Clinical Trials in Nordic Countries
In 2012, the number of clinical studies conducted in the Nordic countries was on the decline; they had been for decades. Many clinical studies were instead being carried out in other countries, where costs were lower and there were a far larger patient base available compared to the Nordic countries
The worry was this decline would not only have potentially negative consequences for the Nordic countries’ international position in medical research, but that it could also lead to a situation in which Nordic patients are no longer guaranteed access to the latest treatment methods.
To work toward a cooperative solution, The Nordic Trial Alliance, a three-year pilot project funded by Nordic Council of Ministers’ and NordForsk in 2013, was designed to increase cooperation on multi-center clinical trials in the Nordic countries.
The Nordic Trial Alliance was established to counter the decreasing trend in clinical studies. The initiative’s main objectives were to strengthen Nordic collaboration by disseminating information and refining existing initiatives on clinical research. It was designed to encourage clinical research and foster greater collaboration between Nordic countries.
Nordic countries have similar regulatory frameworks. The basic operating principles and functions of ethics committees in all Nordic countries are very similar. With the exception of Iceland, ethics committees in Nordic countries are regional. The countries vary as to whether these tasks are assigned to regional ethics committees alone or divided among regional and national committees.
In addition to varying ethics committees, the documents required for ethical review depends on the country. For example, the number of required documents ranges from eight in Norway to 17 in Finland to 12 in Sweden. For a full list of the documents required for ethical review (by country), click here, and refer to Appendix 1.
Focus on Sweden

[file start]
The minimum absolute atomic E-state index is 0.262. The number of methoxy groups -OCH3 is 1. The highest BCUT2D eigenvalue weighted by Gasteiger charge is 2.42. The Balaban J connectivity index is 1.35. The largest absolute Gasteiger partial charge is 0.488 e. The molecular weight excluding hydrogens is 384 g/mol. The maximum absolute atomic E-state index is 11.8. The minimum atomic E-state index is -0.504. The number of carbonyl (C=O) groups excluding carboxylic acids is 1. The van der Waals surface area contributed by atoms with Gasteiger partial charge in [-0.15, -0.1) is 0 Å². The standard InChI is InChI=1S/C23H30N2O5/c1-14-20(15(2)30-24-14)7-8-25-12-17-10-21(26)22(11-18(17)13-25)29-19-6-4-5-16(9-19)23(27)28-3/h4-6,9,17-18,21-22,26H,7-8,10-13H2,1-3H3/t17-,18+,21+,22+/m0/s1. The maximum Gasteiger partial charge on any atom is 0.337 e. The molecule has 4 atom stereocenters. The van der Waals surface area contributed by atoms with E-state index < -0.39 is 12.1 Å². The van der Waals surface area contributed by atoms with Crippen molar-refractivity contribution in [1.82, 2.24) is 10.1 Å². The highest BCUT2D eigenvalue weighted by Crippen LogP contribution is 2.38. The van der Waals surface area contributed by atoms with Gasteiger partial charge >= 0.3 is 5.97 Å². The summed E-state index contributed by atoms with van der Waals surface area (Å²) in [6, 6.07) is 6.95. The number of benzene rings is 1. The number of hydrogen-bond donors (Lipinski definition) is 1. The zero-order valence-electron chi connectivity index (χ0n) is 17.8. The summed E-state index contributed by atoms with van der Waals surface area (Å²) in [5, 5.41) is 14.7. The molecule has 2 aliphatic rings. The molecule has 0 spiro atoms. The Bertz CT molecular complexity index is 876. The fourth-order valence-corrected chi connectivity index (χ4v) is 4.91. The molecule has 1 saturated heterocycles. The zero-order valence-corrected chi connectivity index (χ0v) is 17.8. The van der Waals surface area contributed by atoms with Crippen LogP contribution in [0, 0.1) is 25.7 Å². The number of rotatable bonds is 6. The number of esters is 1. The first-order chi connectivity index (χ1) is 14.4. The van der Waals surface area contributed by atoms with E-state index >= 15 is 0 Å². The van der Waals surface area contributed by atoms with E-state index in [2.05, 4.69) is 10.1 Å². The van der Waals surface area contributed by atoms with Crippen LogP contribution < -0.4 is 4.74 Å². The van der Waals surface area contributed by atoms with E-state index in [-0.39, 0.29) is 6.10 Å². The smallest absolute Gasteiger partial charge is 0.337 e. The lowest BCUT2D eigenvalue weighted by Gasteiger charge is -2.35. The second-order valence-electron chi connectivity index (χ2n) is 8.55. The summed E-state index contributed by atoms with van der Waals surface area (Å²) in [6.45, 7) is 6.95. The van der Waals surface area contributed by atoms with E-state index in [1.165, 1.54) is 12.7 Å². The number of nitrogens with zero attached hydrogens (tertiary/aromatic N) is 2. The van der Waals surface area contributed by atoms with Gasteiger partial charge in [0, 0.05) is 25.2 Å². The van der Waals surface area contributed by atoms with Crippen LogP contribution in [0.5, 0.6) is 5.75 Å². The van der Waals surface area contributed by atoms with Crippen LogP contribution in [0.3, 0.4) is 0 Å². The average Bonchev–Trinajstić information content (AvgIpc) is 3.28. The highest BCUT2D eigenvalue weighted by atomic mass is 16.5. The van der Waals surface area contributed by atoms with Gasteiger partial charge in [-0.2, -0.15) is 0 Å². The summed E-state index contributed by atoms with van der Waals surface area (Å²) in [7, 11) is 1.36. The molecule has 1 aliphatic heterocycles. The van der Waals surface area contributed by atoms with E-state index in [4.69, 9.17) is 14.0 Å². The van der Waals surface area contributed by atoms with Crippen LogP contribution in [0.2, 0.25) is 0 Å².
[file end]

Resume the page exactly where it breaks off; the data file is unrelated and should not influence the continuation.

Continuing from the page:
As a country, Sweden has had a strong background in clinical research, with experts attributing that success to partnerships formed between industry, universities and healthcare organizations. The Medical Products Agency, Läkemedelsverket, is the authority that approves clinical trials of both medicinal products and medical devices. In order to begin a trial, the proposed study must gain further approval by the relevant Board of Ethics Review. To obtain marketing authorization for a medicinal product, the process approximately takes one year (210 days).
There are six regional ethics committees reviewing both medical and non-medical research on humans in Sweden. The committees are appointed by the Ministry of Education and Research and operate in universities in Gothenburg, Linköping, Lund, Stockholm, Umeå and Uppsala.
In addition to the regional ethics committees, there is a Central Ethical Review Board (CERB), located in Stockholm. The CERB is responsible for making decisions on controversial issues submitted to it by the regional ethics committees and for serving as an appeal body for applicants who want to contest a decision made by a regional committee. In addition to reviewing appeals and referrals, the central board has a supervisory function.
The Future of Clinical Research in Nordic Countries
Given the need (and desire) to increase the number of clinical trials in the Nordic region, many in the clinical trial space believe the Nordic Trial Alliance was just the start of a Nordic collaboration on clinical research. Moving forward, the region needs to continue to build on the work that has been done during the pilot program.
According to a report published by Dove Medical Press in 2015, merging data from all Nordic countries allows for studies of rare exposures or outcomes in the large study population of more than 25 million people combined. Other examples of unique Nordic research could be comparing and evaluating differences between the Nordic countries such as policies/recommendations of medications use, incorporation of new medications and changes in vaccination programs.
Denmark, Finland and Sweden are part of the EU and will therefore be affected by the proposed EU general data protection regulation. This initiative is an effort by the European Commission to enforce a unified data protection framework for all member states in the EU. The report, “Ethical Aspects of Registry-based Research in the Nordic Countries,” says the current version of the regulation stipulates that research use of registry-based healthcare data does not require informed consent from all study participants. It states: “Should the next generation of the EU general data protection regulations require individual informed consents, truly population-based studies would no longer be possible in Denmark, Finland or Sweden.”
Local market knowledge and working with language service providers with experience in the clinical research industry are key components of successful translations in Nordic countries. Contact Welocalize Life Sciences for information on how we can help sponsors and CROs translate clinical and regulated materials that are accurate, compliant and resonate with the local, target audience.
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